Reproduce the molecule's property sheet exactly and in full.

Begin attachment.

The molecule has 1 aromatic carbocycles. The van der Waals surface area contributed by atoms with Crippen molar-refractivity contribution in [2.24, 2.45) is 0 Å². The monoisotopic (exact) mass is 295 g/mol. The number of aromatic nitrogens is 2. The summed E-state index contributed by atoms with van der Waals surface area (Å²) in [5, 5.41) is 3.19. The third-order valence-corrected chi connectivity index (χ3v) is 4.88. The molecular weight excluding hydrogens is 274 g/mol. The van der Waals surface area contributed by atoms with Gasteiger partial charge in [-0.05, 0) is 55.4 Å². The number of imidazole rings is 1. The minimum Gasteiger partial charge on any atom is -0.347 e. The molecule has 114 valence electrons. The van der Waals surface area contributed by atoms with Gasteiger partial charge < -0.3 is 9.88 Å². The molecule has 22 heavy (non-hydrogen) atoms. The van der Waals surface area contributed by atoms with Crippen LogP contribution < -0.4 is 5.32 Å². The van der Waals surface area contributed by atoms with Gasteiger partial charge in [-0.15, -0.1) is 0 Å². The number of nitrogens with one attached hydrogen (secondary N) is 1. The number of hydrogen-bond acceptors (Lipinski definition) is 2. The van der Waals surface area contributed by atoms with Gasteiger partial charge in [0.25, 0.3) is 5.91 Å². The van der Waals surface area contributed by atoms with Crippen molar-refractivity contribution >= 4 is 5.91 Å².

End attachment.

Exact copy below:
The molecule has 1 aromatic carbocycles. The van der Waals surface area contributed by atoms with Crippen molar-refractivity contribution in [2.24, 2.45) is 0 Å². The monoisotopic (exact) mass is 295 g/mol. The number of aromatic nitrogens is 2. The summed E-state index contributed by atoms with van der Waals surface area (Å²) in [5, 5.41) is 3.19. The third-order valence-corrected chi connectivity index (χ3v) is 4.88. The molecular weight excluding hydrogens is 274 g/mol. The van der Waals surface area contributed by atoms with Gasteiger partial charge in [-0.05, 0) is 55.4 Å². The number of imidazole rings is 1. The minimum Gasteiger partial charge on any atom is -0.347 e. The molecule has 114 valence electrons. The van der Waals surface area contributed by atoms with Gasteiger partial charge < -0.3 is 9.88 Å². The molecule has 22 heavy (non-hydrogen) atoms. The van der Waals surface area contributed by atoms with Crippen LogP contribution < -0.4 is 5.32 Å². The van der Waals surface area contributed by atoms with Gasteiger partial charge in [-0.15, -0.1) is 0 Å². The number of nitrogens with one attached hydrogen (secondary N) is 1. The number of hydrogen-bond acceptors (Lipinski definition) is 2. The van der Waals surface area contributed by atoms with Gasteiger partial charge in [0.25, 0.3) is 5.91 Å². The van der Waals surface area contributed by atoms with Crippen molar-refractivity contribution >= 4 is 5.91 Å².